Once the glue had dried, I trimmed the glued assembly to the desired length. This also ensures that each end of the top is very flat…

As you can see here with a piece of scrap wood.

Now I attached the two meranti outer edges using 8mmØ dowels cut from the 900/1000mm** long 8mmØ dowel. First I marked off the positions of the dowels at intervals of 160mm.

I used a gauge to mark the centrepoint on each 160mm mark.

Then I used an 8mmØ brad-bit drill bit to drill each dowel hole.

Secure the outer edges as shown here and drill through the holes you have already made and into the SA pine pieces. Then remove clamps, apply glue to the surfaces, reposition the pieces on the SA pine and after coating them with glue tap the dowels home. This will secure the side pieces securely, but clamp them in position as well to ensure a close union.

The heads of the dowel rods are left a little proud of the edge, in preparation for later sanding down flush.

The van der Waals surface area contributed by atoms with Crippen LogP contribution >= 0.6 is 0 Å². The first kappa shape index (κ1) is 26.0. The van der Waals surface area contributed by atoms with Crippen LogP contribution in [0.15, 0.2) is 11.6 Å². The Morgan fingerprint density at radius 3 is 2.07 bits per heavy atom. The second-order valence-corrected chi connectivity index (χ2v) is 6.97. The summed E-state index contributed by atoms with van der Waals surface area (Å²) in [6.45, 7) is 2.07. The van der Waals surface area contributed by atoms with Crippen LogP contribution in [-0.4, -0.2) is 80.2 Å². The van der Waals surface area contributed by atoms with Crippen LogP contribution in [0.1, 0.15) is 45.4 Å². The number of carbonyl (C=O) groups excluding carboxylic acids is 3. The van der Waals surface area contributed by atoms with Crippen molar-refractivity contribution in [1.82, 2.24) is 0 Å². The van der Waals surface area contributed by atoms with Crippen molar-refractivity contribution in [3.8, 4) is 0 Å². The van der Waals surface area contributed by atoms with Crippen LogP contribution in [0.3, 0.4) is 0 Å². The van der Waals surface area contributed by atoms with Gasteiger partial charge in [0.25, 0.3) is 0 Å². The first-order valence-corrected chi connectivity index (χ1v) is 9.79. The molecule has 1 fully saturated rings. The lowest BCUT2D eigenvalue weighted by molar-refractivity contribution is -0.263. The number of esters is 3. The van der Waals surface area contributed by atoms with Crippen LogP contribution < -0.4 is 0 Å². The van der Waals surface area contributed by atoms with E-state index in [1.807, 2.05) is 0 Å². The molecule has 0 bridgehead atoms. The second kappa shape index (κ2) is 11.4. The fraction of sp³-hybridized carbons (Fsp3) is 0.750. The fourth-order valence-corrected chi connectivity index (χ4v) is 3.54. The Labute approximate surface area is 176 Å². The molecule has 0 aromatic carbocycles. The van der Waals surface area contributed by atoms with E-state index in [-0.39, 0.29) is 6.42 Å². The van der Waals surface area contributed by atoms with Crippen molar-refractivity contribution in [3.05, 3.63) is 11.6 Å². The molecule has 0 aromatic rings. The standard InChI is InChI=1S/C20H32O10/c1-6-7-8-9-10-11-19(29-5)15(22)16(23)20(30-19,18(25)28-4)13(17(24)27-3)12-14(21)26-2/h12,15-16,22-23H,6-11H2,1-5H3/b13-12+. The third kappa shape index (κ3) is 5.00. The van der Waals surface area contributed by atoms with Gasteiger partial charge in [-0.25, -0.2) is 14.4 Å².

The next step is to level out any discrepancies in the tabletop upper surface. You can use a planer to do this initially. Set the planing depth to 0.5mm – the minimum – and plane down any steps you can see where the timbers meet. It is far better to make multiple passes with the planer, removing only a little material with each pass, than set the blade too deep and then end up with having to plane the whole surface.

After planing, sand the whole surface using 100 grit sandpaper.

Pass a steel rule across the surface as shown so that you can see the high areas. With backlighting – light from the far side of the rule – any gaps will be readily visible.

Lightly mark the high areas as shown.

Sand them again and finish off using a large area hand sander. I made this one up and if you are good, behave yourselves and wear your masks properly, etc, I will show you in a future feature how to make it.

With the top sanded smooth (with a final fine sanding to come), it’s time to fit the end pieces. First here’s one of the two tabletop inner ends of 360mm, each ripped to 25mm wide… or as viewed here, depth.